Alaska Cop Shooter’s Gun Used in 5 Homicides Amid Serial Killer Fears

Police who killed an Alaska cop shooter over the weekend said Tuesday they have linked the man's gun to at least five other homicides this year in Anchorage, where residents have been on edge about a possible serial killer.

Related: Rash of Homicides on Anchorage Trails Unnerves Residents

The man, identified as James Dale Ritchie, 40, wheeled around and shot Anchorage police Officer Arn Salao multiple times before dawn Saturday as he tried to stop Ritchie for allegedly having stiffed a cabdriver, authorities said Tuesday.

IMAGE: James Dale Ritchie
James Dale Ritchie in a driver's license photo. Anchorage Police Department

"The gun was unloaded on this officer," Police Chief Chris Tolley said at a briefing late Tuesday morning. Salao and Sgt. Marc Patzke returned fire, and Ritchie died at the scene, said Tolley, who described both officers as heroes.

Salao remained hospitalized Tuesday after two emergency operations, said police, who would say only that he was out of intensive care and was "recovering."

Ballistics tests later showed that Ritchie's gun, a Colt Python .357 revolver, was also used in two double homicides and in a fifth killing in Anchorage this year, Tolley said. The bodies of the four victims of the double homicides were all found along bike trails, while the fifth victim's bicycle was stolen by his killer, police said.

"It is just heartbreaking," Tolley said.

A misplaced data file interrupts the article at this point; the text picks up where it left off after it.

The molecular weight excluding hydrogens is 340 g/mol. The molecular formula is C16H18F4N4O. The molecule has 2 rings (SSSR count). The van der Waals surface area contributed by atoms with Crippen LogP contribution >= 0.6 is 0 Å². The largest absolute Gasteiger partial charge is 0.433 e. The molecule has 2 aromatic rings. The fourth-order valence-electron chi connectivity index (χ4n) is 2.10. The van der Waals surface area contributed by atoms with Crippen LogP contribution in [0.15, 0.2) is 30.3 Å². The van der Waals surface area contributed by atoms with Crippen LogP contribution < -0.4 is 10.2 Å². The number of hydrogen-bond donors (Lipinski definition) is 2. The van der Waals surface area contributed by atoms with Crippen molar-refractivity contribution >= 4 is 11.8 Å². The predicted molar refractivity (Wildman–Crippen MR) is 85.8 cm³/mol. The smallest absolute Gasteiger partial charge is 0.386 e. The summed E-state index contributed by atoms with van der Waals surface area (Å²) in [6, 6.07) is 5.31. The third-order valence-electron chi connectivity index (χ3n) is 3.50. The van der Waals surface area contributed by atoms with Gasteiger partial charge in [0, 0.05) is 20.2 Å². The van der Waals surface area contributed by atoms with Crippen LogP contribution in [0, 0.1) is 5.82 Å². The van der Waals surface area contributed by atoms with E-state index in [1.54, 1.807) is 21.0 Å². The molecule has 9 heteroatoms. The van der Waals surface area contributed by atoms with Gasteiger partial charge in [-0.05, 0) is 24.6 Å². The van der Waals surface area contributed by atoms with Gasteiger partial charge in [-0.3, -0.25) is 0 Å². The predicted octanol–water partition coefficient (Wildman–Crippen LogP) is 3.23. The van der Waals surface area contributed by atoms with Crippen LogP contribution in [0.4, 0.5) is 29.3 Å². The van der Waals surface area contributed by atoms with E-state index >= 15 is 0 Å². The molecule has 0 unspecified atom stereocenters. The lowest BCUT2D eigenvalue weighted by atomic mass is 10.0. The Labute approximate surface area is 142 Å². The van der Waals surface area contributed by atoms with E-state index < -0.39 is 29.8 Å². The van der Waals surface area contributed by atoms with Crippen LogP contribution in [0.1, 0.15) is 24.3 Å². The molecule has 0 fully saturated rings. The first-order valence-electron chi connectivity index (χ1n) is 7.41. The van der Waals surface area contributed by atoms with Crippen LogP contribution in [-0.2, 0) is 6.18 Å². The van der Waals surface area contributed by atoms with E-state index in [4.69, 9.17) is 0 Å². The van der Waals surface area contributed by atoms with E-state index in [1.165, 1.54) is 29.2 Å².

Worried Alaska Residents Meet With Cops Over Crime Concerns 1:53

At least four other people have been killed under similar circumstances this year, police have said — making a total of nine possibly related homicides. Anchorage averages about a dozen homicides a year, but it has already topped 25 this year.

Police stressed Tuesday that the investigation is still in its early stages and that they haven't definitively linked Ritchie to the earlier shooting deaths. But they said Ritchie's driver's license photo closely resembled a composite sketch of the suspect in at least one of the earlier homicides.

Image: Anchorage Police Chief Chris Tolley
Anchorage, Alaska, Police Chief Chris Tolley at a news conference Tuesday. Mark Thiessen / AP

And Tolley emotionally declared Tuesday: "One thing I can tell you: This murderer, it's the worst possible thing. Because of the heroic actions of these Anchorage police officers, they have made sure that this individual will not hurt any one of you or any one of the citizens in Anchorage."

Authorities have remained mum on speculation about a possible serial killer, but in August, they issued an unusual advisory warning residents to steer clear of "isolated areas like our parks, bike trails or unoccupied streets" after dark.

More than 100 residents met with Tolley and Mayor Ethan Berkowitz in late September about the killings, NBC station KTUU reported.

"Are we actually safe?" one attendee asked, according to the station, adding: "It doesn't feel safe."